Text by : Robert Clark
Robert Clark is an artist and arts reviewer for the Guardian. He also reviews for, Portfolio, Arts Review, Artists Newsletter, The Wire and Creative Photographer.
Graham Foster is a rare original, a virtually indefinable force. His strange constructions can be seen as both sculpture or wall-based pictures, meditations on morality and virile fertility figures, works of rebellious desperation and self mocking send-ups. The dynamic symmetry of many of them is reminiscent at the same time of both New Guinea tribal make-up and germ warfare mask design. Foster moulds the visages that haunt both the beginning and the end of the world. His work is packed with the evocative contradictions that are essential for the creation of art of real depth. Thankfully one can never pinpoint what these works 'are about', what they 'mean'. So we are free to dream our extensive interpretations.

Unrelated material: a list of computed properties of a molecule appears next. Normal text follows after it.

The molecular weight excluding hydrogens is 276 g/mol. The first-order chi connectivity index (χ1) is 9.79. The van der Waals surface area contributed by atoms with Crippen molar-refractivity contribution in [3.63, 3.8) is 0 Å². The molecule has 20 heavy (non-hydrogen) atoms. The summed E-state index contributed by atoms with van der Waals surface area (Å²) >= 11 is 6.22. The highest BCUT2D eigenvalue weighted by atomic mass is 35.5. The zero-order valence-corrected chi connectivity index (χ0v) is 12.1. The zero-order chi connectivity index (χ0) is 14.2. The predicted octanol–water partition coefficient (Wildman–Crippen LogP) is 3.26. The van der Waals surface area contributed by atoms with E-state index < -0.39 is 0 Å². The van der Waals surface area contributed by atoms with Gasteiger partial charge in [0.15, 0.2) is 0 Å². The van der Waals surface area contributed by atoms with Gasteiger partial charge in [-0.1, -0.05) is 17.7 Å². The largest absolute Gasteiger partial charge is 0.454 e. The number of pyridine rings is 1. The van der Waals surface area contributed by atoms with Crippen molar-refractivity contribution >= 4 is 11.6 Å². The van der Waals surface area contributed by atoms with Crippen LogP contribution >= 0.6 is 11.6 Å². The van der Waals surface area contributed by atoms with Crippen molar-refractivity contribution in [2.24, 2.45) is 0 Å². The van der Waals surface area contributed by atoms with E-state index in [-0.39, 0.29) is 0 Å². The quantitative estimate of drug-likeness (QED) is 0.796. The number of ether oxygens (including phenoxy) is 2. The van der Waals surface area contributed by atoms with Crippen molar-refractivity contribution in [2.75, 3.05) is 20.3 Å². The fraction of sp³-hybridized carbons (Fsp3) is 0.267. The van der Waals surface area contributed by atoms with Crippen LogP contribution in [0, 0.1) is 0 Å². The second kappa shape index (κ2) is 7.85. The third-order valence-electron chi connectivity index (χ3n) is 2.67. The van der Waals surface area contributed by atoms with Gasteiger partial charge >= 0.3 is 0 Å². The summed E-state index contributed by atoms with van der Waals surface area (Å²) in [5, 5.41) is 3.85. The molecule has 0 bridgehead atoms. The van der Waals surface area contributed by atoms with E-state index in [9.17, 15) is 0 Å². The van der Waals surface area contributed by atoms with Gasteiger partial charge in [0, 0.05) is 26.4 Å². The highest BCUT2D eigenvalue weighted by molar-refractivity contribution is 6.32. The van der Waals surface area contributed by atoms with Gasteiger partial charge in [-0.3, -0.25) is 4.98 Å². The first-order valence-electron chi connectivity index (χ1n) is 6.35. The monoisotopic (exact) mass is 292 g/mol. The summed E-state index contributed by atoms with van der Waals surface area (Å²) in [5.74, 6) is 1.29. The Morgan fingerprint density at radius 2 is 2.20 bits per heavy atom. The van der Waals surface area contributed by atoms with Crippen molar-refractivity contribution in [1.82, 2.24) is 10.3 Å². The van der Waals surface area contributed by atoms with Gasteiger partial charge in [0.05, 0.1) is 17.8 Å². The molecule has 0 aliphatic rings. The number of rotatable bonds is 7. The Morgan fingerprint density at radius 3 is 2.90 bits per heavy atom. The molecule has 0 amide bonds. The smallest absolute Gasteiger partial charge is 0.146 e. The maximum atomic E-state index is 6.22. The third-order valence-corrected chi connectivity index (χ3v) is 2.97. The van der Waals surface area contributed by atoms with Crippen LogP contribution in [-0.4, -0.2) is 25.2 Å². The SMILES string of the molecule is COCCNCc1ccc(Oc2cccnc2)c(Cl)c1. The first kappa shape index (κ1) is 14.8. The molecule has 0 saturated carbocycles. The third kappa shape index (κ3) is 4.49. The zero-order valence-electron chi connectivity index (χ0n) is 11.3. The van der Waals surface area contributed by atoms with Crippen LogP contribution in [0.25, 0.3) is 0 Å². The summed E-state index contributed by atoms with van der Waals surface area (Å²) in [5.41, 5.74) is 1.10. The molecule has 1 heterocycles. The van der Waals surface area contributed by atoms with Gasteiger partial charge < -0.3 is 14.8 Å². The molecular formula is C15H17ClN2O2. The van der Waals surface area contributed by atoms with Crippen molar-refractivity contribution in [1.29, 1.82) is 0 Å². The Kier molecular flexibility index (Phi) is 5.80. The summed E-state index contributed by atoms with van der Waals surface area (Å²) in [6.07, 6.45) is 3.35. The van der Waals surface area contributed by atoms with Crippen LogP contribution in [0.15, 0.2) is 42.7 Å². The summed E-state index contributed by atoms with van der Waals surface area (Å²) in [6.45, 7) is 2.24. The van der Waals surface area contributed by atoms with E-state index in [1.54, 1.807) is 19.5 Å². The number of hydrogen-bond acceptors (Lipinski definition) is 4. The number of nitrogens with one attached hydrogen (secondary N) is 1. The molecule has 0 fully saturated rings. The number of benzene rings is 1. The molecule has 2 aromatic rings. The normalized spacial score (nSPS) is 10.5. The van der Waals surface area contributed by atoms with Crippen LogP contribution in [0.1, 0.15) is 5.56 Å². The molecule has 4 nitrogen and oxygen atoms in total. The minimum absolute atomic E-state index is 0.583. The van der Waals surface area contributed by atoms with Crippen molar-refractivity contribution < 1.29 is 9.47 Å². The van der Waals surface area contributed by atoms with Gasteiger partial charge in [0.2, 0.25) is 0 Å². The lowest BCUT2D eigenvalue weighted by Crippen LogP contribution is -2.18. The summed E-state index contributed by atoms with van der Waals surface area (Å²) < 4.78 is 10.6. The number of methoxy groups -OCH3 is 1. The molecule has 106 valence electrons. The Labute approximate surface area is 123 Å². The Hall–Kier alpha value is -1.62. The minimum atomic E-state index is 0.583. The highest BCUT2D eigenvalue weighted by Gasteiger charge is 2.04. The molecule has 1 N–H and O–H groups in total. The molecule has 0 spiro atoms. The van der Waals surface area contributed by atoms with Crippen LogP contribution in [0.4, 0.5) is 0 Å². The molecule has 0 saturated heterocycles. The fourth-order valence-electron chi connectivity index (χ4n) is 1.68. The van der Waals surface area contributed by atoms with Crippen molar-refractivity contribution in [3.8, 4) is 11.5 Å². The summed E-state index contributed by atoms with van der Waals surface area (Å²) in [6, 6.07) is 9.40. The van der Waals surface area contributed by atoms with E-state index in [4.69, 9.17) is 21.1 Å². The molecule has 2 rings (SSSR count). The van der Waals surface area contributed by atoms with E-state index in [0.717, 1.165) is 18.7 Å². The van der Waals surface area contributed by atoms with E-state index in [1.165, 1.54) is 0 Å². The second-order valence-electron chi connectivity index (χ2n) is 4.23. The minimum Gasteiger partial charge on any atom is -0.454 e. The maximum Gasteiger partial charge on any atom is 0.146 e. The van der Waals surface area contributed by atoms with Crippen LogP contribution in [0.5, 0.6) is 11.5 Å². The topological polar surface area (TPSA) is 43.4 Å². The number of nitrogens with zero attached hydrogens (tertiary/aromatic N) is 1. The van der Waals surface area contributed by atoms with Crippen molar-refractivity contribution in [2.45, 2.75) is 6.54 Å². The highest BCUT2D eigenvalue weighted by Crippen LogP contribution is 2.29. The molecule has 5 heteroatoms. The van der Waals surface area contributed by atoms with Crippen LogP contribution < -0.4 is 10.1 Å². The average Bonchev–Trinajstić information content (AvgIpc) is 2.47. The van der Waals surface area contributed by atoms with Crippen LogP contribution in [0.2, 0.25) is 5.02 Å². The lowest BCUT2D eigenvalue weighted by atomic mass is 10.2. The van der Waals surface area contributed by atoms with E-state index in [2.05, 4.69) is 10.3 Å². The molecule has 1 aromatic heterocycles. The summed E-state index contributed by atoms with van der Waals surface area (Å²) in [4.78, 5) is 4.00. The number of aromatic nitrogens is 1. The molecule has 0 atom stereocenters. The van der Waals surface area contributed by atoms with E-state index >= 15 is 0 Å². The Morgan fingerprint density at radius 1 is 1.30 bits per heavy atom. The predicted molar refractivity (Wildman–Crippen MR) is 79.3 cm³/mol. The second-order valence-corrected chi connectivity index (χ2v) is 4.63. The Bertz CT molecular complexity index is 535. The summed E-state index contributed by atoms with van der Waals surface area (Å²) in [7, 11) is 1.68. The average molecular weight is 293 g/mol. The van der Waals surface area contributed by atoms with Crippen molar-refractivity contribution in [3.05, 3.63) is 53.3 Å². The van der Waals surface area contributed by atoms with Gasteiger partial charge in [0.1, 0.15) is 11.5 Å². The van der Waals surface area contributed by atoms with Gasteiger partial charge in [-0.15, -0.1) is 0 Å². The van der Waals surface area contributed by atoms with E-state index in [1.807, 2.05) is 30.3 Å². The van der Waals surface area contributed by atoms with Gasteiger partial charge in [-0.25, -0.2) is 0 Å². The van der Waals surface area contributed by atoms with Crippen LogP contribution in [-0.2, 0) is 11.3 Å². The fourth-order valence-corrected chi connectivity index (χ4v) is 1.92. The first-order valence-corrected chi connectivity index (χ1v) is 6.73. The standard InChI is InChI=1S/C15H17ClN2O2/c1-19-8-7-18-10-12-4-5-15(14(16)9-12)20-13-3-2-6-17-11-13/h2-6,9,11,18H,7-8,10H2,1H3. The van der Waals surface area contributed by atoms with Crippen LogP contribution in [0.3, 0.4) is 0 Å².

Take his monumental work, Corrective Play. A large phallic construction looms up the centre. It is sensuously crafted from oxhide to suggest the inviting comfort of leather upholstery. Yew and bamboo lengths are similarly fashioned, carefully fitted together and polished to hint at some kind of proboscis. Then the authenticity and earthy colour riches of these natural materials are set in complete contrast with lengths of bright red and yellow rubber fire fighting hose. The hose is coiled to suggest two boggle-eyes, so the phallic form might after all be some bulbous joke-shop nose.
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